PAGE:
Apollo 18 True or Not 39apollo 1839 count it out iberkshirescom the True Apollo Not or 18

Apollo 18 True or Not 39apollo 1839 count it out iberkshirescom the True Apollo Not or 18

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Interesting facts about space.

The social structure of moon people is very vastly different to that of the people on the earth. They are extremely friendly and socially predisposed to live a form of community life. Though different personalities exist, conflicts are extremely rare. They always have non-confrontational solutions to situations where seemingly opposing requirements arise and naturally respond to each other in such a manner as to leave no room for conflict. Moon people do not seem to possess anything other than a few personal effects.



and here is another

They believed that heaven was a community based place without a leader, or elders, and that it had a social structure identical to the one they enjoyed in the moon. They did not have a concept of "Hell" and probably did not have a word meaning "sin" or any word with a meaning even slightly resembling it. Words such as sin, cruelty, evil, jealousy, anger, crime, fight, aggression, war, etc., were totally unknown to the moon people.



and finally

Triton also possesses a thin atmosphere composed mainly of nitrogen, and a smaller quantity of methane. This atmosphere probably is the result of Triton's cryovolcanism, which is enhanced by seasonal heating from the Sun. Although little is currently known of Pluto's atmosphere, it is thought to be primarily composed of nitrogen with some carbon monoxide and methane added to the mix--and it is extremely tenuous. Pluto's very thin atmosphere may exist as a gas only when Pluto is nearest to the Sun (perihelion). For most of Pluto's very long year, the atmospheric gases are frozen in the form of ice on its extremely frigid surface. One year on Triton is almost 248 Earth-years long--or 90,471 Earth-days!

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The two scientists found clear evidence of water in nearly all of the large pyroclastic deposits that had been mapped earlier across our Moon's surface, including deposits near the Apollo 15 and 17 landing sites where the water-bearing glass bead samples were collected.



By studying how the four inner planets evolved and grew--using more than 250 computer simulations--the planetary scientists discovered that if the Moon-birthing blast had happened early, the quantity of material accreted onto Earth afterward would be enormous. If the impact had occurred late, the amount of material would be relatively small.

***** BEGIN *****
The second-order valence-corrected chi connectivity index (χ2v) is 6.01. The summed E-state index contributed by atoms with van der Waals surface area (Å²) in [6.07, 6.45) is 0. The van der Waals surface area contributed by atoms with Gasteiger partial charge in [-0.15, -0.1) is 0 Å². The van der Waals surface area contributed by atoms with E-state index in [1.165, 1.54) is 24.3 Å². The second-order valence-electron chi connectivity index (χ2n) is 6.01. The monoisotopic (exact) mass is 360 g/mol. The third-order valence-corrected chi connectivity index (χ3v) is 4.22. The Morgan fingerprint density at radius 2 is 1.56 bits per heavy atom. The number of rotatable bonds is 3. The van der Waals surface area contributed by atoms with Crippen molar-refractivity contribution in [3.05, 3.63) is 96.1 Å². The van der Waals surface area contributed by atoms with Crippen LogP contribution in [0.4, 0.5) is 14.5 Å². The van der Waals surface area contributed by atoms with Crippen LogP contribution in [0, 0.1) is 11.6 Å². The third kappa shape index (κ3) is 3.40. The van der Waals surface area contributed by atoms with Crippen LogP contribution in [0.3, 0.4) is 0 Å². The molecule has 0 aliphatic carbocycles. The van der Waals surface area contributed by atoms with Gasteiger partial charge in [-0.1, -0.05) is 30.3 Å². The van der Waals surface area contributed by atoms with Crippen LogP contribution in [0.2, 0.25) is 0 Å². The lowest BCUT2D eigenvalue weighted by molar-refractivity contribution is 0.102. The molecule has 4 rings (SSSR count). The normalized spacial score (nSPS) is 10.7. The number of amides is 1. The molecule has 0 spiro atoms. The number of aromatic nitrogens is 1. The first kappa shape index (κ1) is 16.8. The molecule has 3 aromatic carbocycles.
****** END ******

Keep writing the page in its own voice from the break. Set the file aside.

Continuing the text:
Most of the moons of our Solar System are icy little desolate and dead worlds, dwelling in the dark, cold stillness of those regions far from the warmth and light of our Sun. However, a few of these small bodies may not be lifeless. For example, Europa of Jupiter may have a subsurface global ocean of liquid water secreted beneath its cracked, jumbled frozen crust of ice. This subsurface ocean might be warmed by tidal flexing into a hospitable, life-friendly liquid-water state, where primitive life-forms may swim around in the deep-sea darkness beneath Europa's ice. In addition, the second-largest moon in our Solar System, Titan of Saturn, possesses an environment that is eerily similar to that of our own planet long before life evolved out of the lifeless ooze (prebiotic). Big, lazy raindrops of liquid hydrocarbons float to the surface of this tormented, frigid moon, forming seas and lakes composed of methane and ethane that play the same role as water on Earth. It is entirely possible that life, as we do not know it, can evolve and flourish using liquids other than water. The largest moon of our Solar System, Ganymede of Jupiter, is larger than the innermost planet Mercury. Like its sister-moon Europa, Ganymede may hold secreted, beneath its surface crust of ice, a global ocean of liquid water. The little icy moon, Enceladus of Saturn, spews out geysers of water mixed with ammonia (which plays the role of antifreeze) from its so-called "tiger stripes". Therefore, Enceladus could also harbor life-loving water hidden beneath its icy surface.